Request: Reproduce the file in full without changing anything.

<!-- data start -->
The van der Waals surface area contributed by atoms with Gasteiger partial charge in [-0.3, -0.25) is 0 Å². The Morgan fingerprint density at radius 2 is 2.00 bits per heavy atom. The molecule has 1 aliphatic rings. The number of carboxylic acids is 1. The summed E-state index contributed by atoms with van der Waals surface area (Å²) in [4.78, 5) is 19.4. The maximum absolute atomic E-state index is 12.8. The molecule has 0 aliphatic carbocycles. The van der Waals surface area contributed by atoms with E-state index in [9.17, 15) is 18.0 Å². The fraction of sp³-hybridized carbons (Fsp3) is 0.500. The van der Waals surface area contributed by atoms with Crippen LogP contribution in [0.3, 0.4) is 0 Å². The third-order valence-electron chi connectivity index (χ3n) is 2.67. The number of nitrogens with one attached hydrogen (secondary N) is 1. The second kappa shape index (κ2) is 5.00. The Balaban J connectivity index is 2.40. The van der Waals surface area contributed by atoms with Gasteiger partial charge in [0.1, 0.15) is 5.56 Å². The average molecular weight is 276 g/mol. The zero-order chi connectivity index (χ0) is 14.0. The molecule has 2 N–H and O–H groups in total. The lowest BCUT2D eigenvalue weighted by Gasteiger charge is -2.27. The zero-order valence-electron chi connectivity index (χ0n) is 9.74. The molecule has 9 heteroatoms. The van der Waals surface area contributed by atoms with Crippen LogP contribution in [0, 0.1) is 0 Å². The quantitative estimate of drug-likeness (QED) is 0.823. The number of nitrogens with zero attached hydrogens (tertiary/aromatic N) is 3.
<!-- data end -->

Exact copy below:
The van der Waals surface area contributed by atoms with Gasteiger partial charge in [-0.3, -0.25) is 0 Å². The Morgan fingerprint density at radius 2 is 2.00 bits per heavy atom. The molecule has 1 aliphatic rings. The number of carboxylic acids is 1. The summed E-state index contributed by atoms with van der Waals surface area (Å²) in [4.78, 5) is 19.4. The maximum absolute atomic E-state index is 12.8. The molecule has 0 aliphatic carbocycles. The van der Waals surface area contributed by atoms with E-state index in [9.17, 15) is 18.0 Å². The fraction of sp³-hybridized carbons (Fsp3) is 0.500. The van der Waals surface area contributed by atoms with Crippen LogP contribution in [0.3, 0.4) is 0 Å². The third-order valence-electron chi connectivity index (χ3n) is 2.67. The number of nitrogens with one attached hydrogen (secondary N) is 1. The second kappa shape index (κ2) is 5.00. The Balaban J connectivity index is 2.40. The van der Waals surface area contributed by atoms with Gasteiger partial charge in [0.1, 0.15) is 5.56 Å². The average molecular weight is 276 g/mol. The zero-order chi connectivity index (χ0) is 14.0. The molecule has 2 N–H and O–H groups in total. The lowest BCUT2D eigenvalue weighted by Gasteiger charge is -2.27. The zero-order valence-electron chi connectivity index (χ0n) is 9.74. The molecule has 9 heteroatoms. The van der Waals surface area contributed by atoms with Crippen LogP contribution in [0, 0.1) is 0 Å². The quantitative estimate of drug-likeness (QED) is 0.823. The number of nitrogens with zero attached hydrogens (tertiary/aromatic N) is 3.